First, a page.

Resistance is a natural response when you’re faced with a big challenge or project. It can be all too easy to simply shrug off the challenge and look elsewhere for something else to do. I have to admit, there have been a few days over the course of this year I did exactly that. Looking back, my reasons for resisting to step up to the challenge were varied.


We make hundreds of decisions everyday, but when a decision is part of a long term commitment, it can be difficult to sometimes make that decision. What if I make the wrong choice? Can I change my mind at a later date?

The details of decisions cost me a lot of time this year. The decisions I was making were not huge decisions, they were simply decisions that would have a small effect on the outcome of a project.

I should have shrugged of the resistance to not making a decision and just committed to a choice, an outcome. If I made a mistake then it’s just time lost in finding the right decision. We can’t make good decisions all the time.


Or should I put it as lack of confidence? Despite having worked on many software development projects over the years, my confidence isn’t 100% when faced with a challenge or a problem.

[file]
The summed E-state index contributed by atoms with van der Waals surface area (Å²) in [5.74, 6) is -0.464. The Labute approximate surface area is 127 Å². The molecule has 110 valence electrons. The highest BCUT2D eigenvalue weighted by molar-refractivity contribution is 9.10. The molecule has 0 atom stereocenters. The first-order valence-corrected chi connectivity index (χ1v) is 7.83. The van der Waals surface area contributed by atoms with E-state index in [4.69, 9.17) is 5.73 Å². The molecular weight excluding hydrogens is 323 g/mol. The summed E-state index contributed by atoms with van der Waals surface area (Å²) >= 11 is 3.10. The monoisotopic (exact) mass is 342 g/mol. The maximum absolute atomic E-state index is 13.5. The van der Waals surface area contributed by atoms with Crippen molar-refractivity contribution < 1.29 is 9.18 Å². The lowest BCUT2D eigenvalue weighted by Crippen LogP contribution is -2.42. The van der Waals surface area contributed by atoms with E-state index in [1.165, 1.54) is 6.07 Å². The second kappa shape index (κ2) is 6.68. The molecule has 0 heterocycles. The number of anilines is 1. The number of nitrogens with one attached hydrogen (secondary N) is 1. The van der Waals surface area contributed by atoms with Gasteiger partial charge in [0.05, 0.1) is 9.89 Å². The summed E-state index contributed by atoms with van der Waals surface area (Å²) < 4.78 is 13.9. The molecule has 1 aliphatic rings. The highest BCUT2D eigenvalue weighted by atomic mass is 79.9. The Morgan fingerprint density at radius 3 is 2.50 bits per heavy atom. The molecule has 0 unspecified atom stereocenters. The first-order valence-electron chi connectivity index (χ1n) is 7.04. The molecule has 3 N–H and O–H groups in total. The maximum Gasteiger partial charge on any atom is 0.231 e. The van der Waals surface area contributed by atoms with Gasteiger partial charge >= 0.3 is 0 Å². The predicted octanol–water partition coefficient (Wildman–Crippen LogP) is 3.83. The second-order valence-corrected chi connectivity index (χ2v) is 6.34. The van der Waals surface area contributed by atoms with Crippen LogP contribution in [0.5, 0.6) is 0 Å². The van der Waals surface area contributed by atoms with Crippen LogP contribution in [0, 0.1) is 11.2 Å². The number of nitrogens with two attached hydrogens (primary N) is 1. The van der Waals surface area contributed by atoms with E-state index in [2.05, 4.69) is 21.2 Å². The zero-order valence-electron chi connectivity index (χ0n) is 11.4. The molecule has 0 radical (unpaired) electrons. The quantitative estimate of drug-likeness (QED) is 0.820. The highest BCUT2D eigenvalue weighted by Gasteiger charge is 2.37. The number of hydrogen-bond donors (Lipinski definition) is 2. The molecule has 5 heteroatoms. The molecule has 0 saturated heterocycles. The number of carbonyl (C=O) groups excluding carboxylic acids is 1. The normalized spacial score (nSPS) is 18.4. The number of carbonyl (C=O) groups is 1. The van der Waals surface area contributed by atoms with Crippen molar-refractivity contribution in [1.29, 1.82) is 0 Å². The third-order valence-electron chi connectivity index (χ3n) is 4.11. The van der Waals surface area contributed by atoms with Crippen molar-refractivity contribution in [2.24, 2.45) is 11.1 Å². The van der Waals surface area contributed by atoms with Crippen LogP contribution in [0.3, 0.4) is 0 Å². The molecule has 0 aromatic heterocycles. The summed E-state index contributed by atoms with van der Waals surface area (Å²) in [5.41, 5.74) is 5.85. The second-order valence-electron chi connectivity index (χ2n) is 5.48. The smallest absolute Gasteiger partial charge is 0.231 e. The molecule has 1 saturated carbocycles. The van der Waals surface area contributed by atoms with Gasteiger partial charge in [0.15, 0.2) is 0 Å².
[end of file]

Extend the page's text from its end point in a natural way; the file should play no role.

As a kid I would rarely put my hand up to answer a question in class for fear of getting it wrong and looking stupid. It’s weird because a couple of weeks ago at my oldest son’s parents night at school, the teacher told me that my son lacked confidence in answering questions in class. Bit of a family trait then.

Anyway, regardless of the size of the challenge or problem, I started to see that the way to build confidence when faced with a challenge is to do it a little bit at a time. Just a few small wins can do wonders for your confidence, and as long as you’re making significant progress, any bumps on the road will only knock your confidence slightly, which is easier to recover from.

Small steps

And that leads me onto steps, or small steps in this case. When faced with a challenge, it can be easy to view it as one challenge, one step, one action if you will.

One giant step can make most people think twice before committing to a challenge. However, breaking this giant step down into smaller steps can make it look more manageable than the action of one massive step. As I said previously about confidence, taking something and breaking it down into the smallest bits you can manage can make that giant step look much more easier to accomplish.

I resisted for so long on a couple of projects this year due to the above factors, but having worked through one of these projects, I was surprised to see that I could make it work. Overcoming those factors that contribute to resistance can all of a sudden make that death-march project look more appealing and doable.